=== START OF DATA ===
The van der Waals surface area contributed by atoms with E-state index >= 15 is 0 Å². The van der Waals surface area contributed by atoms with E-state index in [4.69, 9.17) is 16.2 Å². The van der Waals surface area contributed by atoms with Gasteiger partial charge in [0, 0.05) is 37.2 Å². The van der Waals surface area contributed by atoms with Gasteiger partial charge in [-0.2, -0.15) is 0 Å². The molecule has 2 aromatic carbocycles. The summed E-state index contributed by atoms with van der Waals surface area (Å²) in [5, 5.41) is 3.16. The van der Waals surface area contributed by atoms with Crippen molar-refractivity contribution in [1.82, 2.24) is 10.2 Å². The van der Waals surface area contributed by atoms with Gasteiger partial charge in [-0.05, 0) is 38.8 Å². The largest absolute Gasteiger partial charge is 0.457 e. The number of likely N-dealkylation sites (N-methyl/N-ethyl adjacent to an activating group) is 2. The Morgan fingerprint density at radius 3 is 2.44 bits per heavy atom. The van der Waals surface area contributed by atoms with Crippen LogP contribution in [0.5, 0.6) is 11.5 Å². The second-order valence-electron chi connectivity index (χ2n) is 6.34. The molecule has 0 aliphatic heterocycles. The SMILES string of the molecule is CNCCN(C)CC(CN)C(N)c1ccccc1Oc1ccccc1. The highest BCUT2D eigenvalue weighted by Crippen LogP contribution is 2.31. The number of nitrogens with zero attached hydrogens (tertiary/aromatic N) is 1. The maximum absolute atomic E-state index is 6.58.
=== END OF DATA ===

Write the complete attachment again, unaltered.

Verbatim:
The van der Waals surface area contributed by atoms with E-state index >= 15 is 0 Å². The van der Waals surface area contributed by atoms with E-state index in [4.69, 9.17) is 16.2 Å². The van der Waals surface area contributed by atoms with Gasteiger partial charge in [0, 0.05) is 37.2 Å². The van der Waals surface area contributed by atoms with Gasteiger partial charge in [-0.2, -0.15) is 0 Å². The molecule has 2 aromatic carbocycles. The summed E-state index contributed by atoms with van der Waals surface area (Å²) in [5, 5.41) is 3.16. The van der Waals surface area contributed by atoms with Crippen molar-refractivity contribution in [1.82, 2.24) is 10.2 Å². The van der Waals surface area contributed by atoms with Gasteiger partial charge in [-0.05, 0) is 38.8 Å². The largest absolute Gasteiger partial charge is 0.457 e. The number of likely N-dealkylation sites (N-methyl/N-ethyl adjacent to an activating group) is 2. The Morgan fingerprint density at radius 3 is 2.44 bits per heavy atom. The van der Waals surface area contributed by atoms with Crippen LogP contribution in [0.5, 0.6) is 11.5 Å². The second-order valence-electron chi connectivity index (χ2n) is 6.34. The molecule has 0 aliphatic heterocycles. The SMILES string of the molecule is CNCCN(C)CC(CN)C(N)c1ccccc1Oc1ccccc1. The highest BCUT2D eigenvalue weighted by Crippen LogP contribution is 2.31. The number of nitrogens with zero attached hydrogens (tertiary/aromatic N) is 1. The maximum absolute atomic E-state index is 6.58.